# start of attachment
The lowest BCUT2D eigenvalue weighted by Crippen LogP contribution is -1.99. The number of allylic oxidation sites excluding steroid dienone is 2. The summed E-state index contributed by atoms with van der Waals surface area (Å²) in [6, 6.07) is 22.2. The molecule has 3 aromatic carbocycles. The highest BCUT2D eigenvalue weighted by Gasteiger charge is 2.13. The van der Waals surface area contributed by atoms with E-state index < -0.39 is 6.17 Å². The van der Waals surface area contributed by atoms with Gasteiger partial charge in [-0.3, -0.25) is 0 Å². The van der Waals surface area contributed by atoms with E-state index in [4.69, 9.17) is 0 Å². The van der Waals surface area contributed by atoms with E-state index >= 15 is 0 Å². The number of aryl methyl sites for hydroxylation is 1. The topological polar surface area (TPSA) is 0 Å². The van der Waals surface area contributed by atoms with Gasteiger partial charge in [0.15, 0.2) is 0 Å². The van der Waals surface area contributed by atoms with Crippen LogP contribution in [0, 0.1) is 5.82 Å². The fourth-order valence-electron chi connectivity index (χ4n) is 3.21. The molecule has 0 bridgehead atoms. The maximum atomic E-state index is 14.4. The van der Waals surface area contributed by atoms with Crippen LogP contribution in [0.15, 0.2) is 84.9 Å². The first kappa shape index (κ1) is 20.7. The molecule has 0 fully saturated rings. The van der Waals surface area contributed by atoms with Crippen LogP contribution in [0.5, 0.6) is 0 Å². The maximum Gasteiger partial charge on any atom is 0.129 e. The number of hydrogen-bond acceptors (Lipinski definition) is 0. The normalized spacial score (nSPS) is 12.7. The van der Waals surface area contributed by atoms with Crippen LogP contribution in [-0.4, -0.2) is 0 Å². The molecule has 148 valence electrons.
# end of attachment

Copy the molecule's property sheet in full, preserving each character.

The lowest BCUT2D eigenvalue weighted by Crippen LogP contribution is -1.99. The number of allylic oxidation sites excluding steroid dienone is 2. The summed E-state index contributed by atoms with van der Waals surface area (Å²) in [6, 6.07) is 22.2. The molecule has 3 aromatic carbocycles. The highest BCUT2D eigenvalue weighted by Gasteiger charge is 2.13. The van der Waals surface area contributed by atoms with E-state index < -0.39 is 6.17 Å². The van der Waals surface area contributed by atoms with Gasteiger partial charge in [-0.3, -0.25) is 0 Å². The van der Waals surface area contributed by atoms with E-state index in [4.69, 9.17) is 0 Å². The van der Waals surface area contributed by atoms with E-state index >= 15 is 0 Å². The number of aryl methyl sites for hydroxylation is 1. The topological polar surface area (TPSA) is 0 Å². The van der Waals surface area contributed by atoms with Gasteiger partial charge in [0.15, 0.2) is 0 Å². The van der Waals surface area contributed by atoms with Crippen LogP contribution in [0, 0.1) is 5.82 Å². The fourth-order valence-electron chi connectivity index (χ4n) is 3.21. The molecule has 0 bridgehead atoms. The maximum atomic E-state index is 14.4. The van der Waals surface area contributed by atoms with Crippen LogP contribution in [0.15, 0.2) is 84.9 Å². The first kappa shape index (κ1) is 20.7. The molecule has 0 fully saturated rings. The van der Waals surface area contributed by atoms with Crippen LogP contribution in [0.5, 0.6) is 0 Å². The maximum Gasteiger partial charge on any atom is 0.129 e. The number of hydrogen-bond acceptors (Lipinski definition) is 0. The normalized spacial score (nSPS) is 12.7. The van der Waals surface area contributed by atoms with Crippen LogP contribution in [-0.4, -0.2) is 0 Å². The molecule has 148 valence electrons.